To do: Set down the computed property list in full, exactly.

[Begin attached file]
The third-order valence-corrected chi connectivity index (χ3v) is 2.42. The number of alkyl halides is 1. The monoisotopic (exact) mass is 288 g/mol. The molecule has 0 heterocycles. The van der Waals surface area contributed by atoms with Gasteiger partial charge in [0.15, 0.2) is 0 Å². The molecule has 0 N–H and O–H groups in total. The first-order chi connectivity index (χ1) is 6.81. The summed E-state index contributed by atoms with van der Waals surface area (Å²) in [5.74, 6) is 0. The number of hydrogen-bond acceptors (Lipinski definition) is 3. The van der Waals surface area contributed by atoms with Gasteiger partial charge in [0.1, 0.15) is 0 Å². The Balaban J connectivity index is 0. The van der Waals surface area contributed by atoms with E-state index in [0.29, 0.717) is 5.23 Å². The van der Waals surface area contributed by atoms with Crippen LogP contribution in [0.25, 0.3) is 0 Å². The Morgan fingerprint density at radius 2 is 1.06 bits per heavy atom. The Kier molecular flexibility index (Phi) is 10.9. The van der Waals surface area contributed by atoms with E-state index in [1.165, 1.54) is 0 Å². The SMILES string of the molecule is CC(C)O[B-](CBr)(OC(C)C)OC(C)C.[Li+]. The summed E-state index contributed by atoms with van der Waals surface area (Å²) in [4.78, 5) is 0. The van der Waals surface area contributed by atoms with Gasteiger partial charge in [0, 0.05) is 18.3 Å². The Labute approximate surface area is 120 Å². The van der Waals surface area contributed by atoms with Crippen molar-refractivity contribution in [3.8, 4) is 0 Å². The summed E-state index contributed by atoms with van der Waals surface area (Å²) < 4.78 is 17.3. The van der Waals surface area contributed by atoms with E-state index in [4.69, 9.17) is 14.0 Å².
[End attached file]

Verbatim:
The third-order valence-corrected chi connectivity index (χ3v) is 2.42. The number of alkyl halides is 1. The monoisotopic (exact) mass is 288 g/mol. The molecule has 0 heterocycles. The van der Waals surface area contributed by atoms with Gasteiger partial charge in [0.15, 0.2) is 0 Å². The molecule has 0 N–H and O–H groups in total. The first-order chi connectivity index (χ1) is 6.81. The summed E-state index contributed by atoms with van der Waals surface area (Å²) in [5.74, 6) is 0. The number of hydrogen-bond acceptors (Lipinski definition) is 3. The van der Waals surface area contributed by atoms with Gasteiger partial charge in [0.1, 0.15) is 0 Å². The Balaban J connectivity index is 0. The van der Waals surface area contributed by atoms with E-state index in [0.29, 0.717) is 5.23 Å². The van der Waals surface area contributed by atoms with Crippen LogP contribution in [0.25, 0.3) is 0 Å². The Morgan fingerprint density at radius 2 is 1.06 bits per heavy atom. The Kier molecular flexibility index (Phi) is 10.9. The van der Waals surface area contributed by atoms with E-state index in [1.165, 1.54) is 0 Å². The SMILES string of the molecule is CC(C)O[B-](CBr)(OC(C)C)OC(C)C.[Li+]. The summed E-state index contributed by atoms with van der Waals surface area (Å²) in [4.78, 5) is 0. The van der Waals surface area contributed by atoms with Gasteiger partial charge in [0, 0.05) is 18.3 Å². The Labute approximate surface area is 120 Å². The van der Waals surface area contributed by atoms with Crippen molar-refractivity contribution in [3.8, 4) is 0 Å². The summed E-state index contributed by atoms with van der Waals surface area (Å²) < 4.78 is 17.3. The van der Waals surface area contributed by atoms with E-state index in [4.69, 9.17) is 14.0 Å².